Ecotoxicology

, Volume 20, Issue 8, pp 1773–1779 | Cite as

Mercury levels of Nelson’s and saltmarsh sparrows at wintering grounds in Virginia, USA

  • Daniel A. Cristol
  • Fletcher M. Smith
  • Claire W. Varian-Ramos
  • Bryan D. Watts
Article

Abstract

Nelson’s and saltmarsh sparrows (Ammodramus nelsoni and A. caudacutus) have recently been recognized as separate species, and because of their limited distributions and the susceptibility of their wetland habitats to climate change, these two new species are of conservation concern. Both species are known to bioaccumulate mercury at breeding sites in New England, USA where their ranges overlap, with the saltmarsh sparrow reported to have twice the concentration of blood total mercury. In this study we sampled both species on their shared wintering grounds, and documented that mercury exposure is lower than that reported for the breeding range, with saltmarsh sparrow blood mercury 2.6 times higher than in Nelson’s sparrow. Feather mercury, which is incorporated on the breeding grounds, confirmed that saltmarsh sparrows had incorporated 2.3 times more mercury than Nelson’s sparrows during the previous breeding season. A comparison of stable isotopes of nitrogen and carbon suggests that the higher exposure of saltmarsh sparrows may be not due to feeding at a higher trophic level, as previously hypothesized, but rather could be related to a difference in the carbon source at the base of each species’ food chain. This study, along with recently published data from both species on additional breeding and wintering grounds, provides a more complete picture of relative mercury exposure. Saltmarsh sparrows are exposed to mercury levels that warrant concern, with the highest exposure being during the breeding season. Areas set aside for the long-term conservation of this species should be carefully assessed for mercury bioaccumulation.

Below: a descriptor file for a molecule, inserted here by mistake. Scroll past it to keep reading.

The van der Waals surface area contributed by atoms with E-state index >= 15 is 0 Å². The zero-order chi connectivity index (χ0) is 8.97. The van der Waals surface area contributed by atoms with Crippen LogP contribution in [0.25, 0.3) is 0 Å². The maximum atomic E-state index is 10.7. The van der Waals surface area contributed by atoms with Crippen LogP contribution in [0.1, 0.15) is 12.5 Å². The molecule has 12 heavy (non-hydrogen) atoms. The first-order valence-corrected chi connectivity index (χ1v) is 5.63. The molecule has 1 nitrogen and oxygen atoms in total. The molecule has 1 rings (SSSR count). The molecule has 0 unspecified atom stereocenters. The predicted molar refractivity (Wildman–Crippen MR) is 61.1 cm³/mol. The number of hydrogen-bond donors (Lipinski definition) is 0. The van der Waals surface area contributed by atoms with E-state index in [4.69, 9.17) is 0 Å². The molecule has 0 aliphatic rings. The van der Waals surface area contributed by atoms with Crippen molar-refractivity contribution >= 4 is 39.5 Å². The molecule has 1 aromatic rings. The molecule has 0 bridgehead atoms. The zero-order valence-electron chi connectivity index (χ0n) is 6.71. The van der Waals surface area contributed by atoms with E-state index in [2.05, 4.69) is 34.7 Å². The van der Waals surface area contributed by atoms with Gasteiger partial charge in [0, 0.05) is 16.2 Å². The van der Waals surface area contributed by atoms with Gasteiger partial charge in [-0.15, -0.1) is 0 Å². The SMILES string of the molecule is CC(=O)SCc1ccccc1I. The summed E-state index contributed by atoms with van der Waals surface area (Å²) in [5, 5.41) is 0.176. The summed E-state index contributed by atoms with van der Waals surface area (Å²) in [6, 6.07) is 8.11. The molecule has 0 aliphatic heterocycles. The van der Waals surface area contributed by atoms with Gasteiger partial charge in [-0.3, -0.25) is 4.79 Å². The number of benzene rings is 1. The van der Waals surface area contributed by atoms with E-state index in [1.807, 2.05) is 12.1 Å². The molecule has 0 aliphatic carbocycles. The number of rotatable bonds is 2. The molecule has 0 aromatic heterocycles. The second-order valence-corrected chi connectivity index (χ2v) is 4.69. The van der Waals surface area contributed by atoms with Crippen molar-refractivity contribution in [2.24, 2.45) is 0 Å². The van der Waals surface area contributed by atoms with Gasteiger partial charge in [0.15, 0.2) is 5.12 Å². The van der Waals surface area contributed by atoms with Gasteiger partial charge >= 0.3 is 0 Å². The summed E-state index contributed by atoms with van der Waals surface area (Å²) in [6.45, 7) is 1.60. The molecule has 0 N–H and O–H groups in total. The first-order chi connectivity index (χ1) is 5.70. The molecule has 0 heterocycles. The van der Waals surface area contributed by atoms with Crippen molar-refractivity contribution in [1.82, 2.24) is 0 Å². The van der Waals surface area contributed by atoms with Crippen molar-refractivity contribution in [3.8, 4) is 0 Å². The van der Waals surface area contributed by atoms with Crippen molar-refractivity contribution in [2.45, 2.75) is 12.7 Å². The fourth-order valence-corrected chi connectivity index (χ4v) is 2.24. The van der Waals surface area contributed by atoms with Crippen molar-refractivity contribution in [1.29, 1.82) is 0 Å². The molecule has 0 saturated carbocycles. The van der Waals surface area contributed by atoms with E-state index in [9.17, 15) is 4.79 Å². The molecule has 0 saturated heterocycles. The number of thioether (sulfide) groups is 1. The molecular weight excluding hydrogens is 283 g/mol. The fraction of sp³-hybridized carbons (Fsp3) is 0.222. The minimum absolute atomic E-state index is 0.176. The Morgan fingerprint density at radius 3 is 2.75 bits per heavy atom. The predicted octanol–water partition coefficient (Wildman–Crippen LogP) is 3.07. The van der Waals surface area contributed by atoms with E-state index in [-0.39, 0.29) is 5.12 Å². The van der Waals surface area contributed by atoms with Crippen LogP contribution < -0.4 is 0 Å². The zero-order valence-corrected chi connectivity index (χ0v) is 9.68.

Keywords

Chesapeake Bay Mercury Nelson’s sparrow Saltmarsh sparrow Stable isotopes Wintering ground 

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Copyright information

© Springer Science+Business Media, LLC 2011

Authors and Affiliations

  • Daniel A. Cristol
    • 1
  • Fletcher M. Smith
    • 2
  • Claire W. Varian-Ramos
    • 1
  • Bryan D. Watts
    • 2
  1. 1.Department of Biology, College of William & MaryInstitute for Integrative Bird Behavior StudiesWilliamsburgUSA
  2. 2.Center for Conservation Biology, College of William & MaryWilliamsburgUSA

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